All about fibroids

January 30, 2015 Swedish Blogger

Fibroids are a benign growth of the muscular wall of the uterus. In some women, the cells of the muscle of the uterus start to grow and form a ball of tissue. This ball of tissue, or fibroid, can be very small such as the size of a pea to 10 cm or more in diameter. Fibroids can cause a woman to have heavy periods and bleed between periods, or may cause pressure on the bladder so she needs to urinate frequently, or may cause a large mass in the abdomen. Fibroids sometimes cause discomfort or pain, but not as often. 

What a woman who has fibroids notices depends on how large the fibroid is and where in the wall of the uterus the fibroid is sitting. A fibroid next to the inner lining of the uterus will cause heavier periods, but probably not bladder or mass symptoms. A fibroid on the outer wall of the uterus usually doesn’t impact her periods, and she may have no symptoms unless it grows quite big. 

Some women will have just one fibroid, but more often women have several or many fibroids. Some women who have fibroids find out that their mother or aunts or sisters have fibroids too. Also, some women notice they have fibroids that are not growing, while other women have fibroids that grow and cause more and more problems. Fibroids grow in response to a woman’s normal estrogen levels. When her estrogen levels are high, such as in a pregnancy, fibroids will grow faster. However once a woman has gone through menopause her hormone levels are very low and fibroids will shrink. In the several years prior to menopause, a woman’s hormones can be quite irregular and some women find their fibroids growing faster at that time.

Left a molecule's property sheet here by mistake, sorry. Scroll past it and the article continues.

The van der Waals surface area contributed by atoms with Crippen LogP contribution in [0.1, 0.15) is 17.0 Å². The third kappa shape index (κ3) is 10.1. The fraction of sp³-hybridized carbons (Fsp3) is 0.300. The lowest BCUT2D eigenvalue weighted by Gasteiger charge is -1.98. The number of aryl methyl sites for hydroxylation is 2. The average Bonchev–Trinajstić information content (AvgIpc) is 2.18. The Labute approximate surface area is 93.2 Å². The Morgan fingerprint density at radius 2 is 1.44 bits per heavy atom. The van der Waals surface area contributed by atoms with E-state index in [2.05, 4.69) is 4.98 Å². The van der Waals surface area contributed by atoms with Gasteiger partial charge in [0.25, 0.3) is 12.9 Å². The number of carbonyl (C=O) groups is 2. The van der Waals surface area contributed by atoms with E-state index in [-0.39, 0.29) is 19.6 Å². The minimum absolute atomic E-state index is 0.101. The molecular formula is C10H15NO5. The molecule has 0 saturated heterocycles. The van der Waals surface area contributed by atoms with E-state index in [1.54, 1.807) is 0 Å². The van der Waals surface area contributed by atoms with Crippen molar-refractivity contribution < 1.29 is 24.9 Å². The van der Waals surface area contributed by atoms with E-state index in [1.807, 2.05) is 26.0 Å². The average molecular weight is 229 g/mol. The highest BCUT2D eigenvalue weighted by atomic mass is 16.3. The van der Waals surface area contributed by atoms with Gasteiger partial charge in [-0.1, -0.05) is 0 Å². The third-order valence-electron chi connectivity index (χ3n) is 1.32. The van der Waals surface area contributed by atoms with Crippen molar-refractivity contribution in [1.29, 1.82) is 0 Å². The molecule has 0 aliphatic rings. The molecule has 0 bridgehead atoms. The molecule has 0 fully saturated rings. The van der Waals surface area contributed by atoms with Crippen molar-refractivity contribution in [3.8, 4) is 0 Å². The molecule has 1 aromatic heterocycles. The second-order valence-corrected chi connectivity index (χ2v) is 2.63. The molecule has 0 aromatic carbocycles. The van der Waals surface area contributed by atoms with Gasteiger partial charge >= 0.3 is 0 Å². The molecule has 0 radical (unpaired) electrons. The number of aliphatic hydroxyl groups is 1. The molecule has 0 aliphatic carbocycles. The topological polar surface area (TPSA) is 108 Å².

Sometimes fibroids are found when an exam by a doctor shows an enlarged uterus. Getting an ultrasound to determine why a woman has a large uterus or is having heavy periods is an accurate way to diagnose fibroids. There are many ways to treat fibroids, depending on the size of the fibroids, what symptoms they are causing, whether a woman wants to get pregnant or not, for instance. Possible treatments include observation, surgery to remove the fibroid, surgery to remove the uterus, and a procedure called uterine artery embolization to block blood flow to the fibroids and cause them to shrink. Sometimes medications such as birth control pills are used to manage the bleeding from fibroids if surgery or a procedure is not needed. 

Remember, fibroids are benign, and where they are and how big they are determines if they need to be treated or not. If you have fibroids, talk to your doctor about options.

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